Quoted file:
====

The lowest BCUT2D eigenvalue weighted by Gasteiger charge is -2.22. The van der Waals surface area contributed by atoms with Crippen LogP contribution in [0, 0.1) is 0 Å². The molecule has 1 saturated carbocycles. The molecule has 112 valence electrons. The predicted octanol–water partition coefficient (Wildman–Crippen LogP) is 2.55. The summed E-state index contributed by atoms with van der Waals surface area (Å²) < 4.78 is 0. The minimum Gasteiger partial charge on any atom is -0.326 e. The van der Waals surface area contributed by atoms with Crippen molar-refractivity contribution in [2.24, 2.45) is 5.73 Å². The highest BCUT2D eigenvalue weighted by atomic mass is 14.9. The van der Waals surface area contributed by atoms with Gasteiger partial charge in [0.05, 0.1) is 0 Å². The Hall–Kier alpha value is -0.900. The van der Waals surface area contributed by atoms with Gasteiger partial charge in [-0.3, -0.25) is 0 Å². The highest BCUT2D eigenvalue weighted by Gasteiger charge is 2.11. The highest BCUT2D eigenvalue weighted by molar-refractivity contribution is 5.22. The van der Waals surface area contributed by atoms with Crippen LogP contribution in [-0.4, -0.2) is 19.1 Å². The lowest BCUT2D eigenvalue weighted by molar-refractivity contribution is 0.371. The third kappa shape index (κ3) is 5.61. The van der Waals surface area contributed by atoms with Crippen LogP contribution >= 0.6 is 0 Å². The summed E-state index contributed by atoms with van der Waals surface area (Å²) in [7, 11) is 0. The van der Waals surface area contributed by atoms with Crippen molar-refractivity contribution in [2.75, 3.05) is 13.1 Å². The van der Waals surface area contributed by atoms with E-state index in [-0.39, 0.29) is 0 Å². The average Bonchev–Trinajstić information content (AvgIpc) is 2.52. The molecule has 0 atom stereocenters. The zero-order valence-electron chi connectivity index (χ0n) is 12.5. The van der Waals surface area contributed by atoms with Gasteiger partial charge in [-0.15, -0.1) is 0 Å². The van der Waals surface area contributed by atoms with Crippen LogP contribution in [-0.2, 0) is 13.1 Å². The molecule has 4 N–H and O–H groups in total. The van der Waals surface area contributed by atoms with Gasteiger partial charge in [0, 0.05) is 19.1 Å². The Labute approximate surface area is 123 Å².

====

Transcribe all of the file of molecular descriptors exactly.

The lowest BCUT2D eigenvalue weighted by Gasteiger charge is -2.22. The van der Waals surface area contributed by atoms with Crippen LogP contribution in [0, 0.1) is 0 Å². The molecule has 1 saturated carbocycles. The molecule has 112 valence electrons. The predicted octanol–water partition coefficient (Wildman–Crippen LogP) is 2.55. The summed E-state index contributed by atoms with van der Waals surface area (Å²) < 4.78 is 0. The minimum Gasteiger partial charge on any atom is -0.326 e. The van der Waals surface area contributed by atoms with Crippen molar-refractivity contribution in [2.24, 2.45) is 5.73 Å². The highest BCUT2D eigenvalue weighted by atomic mass is 14.9. The van der Waals surface area contributed by atoms with Gasteiger partial charge in [0.05, 0.1) is 0 Å². The Hall–Kier alpha value is -0.900. The van der Waals surface area contributed by atoms with Gasteiger partial charge in [-0.3, -0.25) is 0 Å². The highest BCUT2D eigenvalue weighted by Gasteiger charge is 2.11. The highest BCUT2D eigenvalue weighted by molar-refractivity contribution is 5.22. The van der Waals surface area contributed by atoms with Crippen LogP contribution in [-0.4, -0.2) is 19.1 Å². The lowest BCUT2D eigenvalue weighted by molar-refractivity contribution is 0.371. The third kappa shape index (κ3) is 5.61. The van der Waals surface area contributed by atoms with Crippen LogP contribution >= 0.6 is 0 Å². The summed E-state index contributed by atoms with van der Waals surface area (Å²) in [7, 11) is 0. The van der Waals surface area contributed by atoms with Crippen molar-refractivity contribution in [2.75, 3.05) is 13.1 Å². The van der Waals surface area contributed by atoms with E-state index in [-0.39, 0.29) is 0 Å². The average Bonchev–Trinajstić information content (AvgIpc) is 2.52. The molecule has 0 atom stereocenters. The zero-order valence-electron chi connectivity index (χ0n) is 12.5. The van der Waals surface area contributed by atoms with Gasteiger partial charge in [-0.15, -0.1) is 0 Å². The van der Waals surface area contributed by atoms with Crippen LogP contribution in [-0.2, 0) is 13.1 Å². The molecule has 4 N–H and O–H groups in total. The van der Waals surface area contributed by atoms with Gasteiger partial charge in [0, 0.05) is 19.1 Å². The Labute approximate surface area is 123 Å².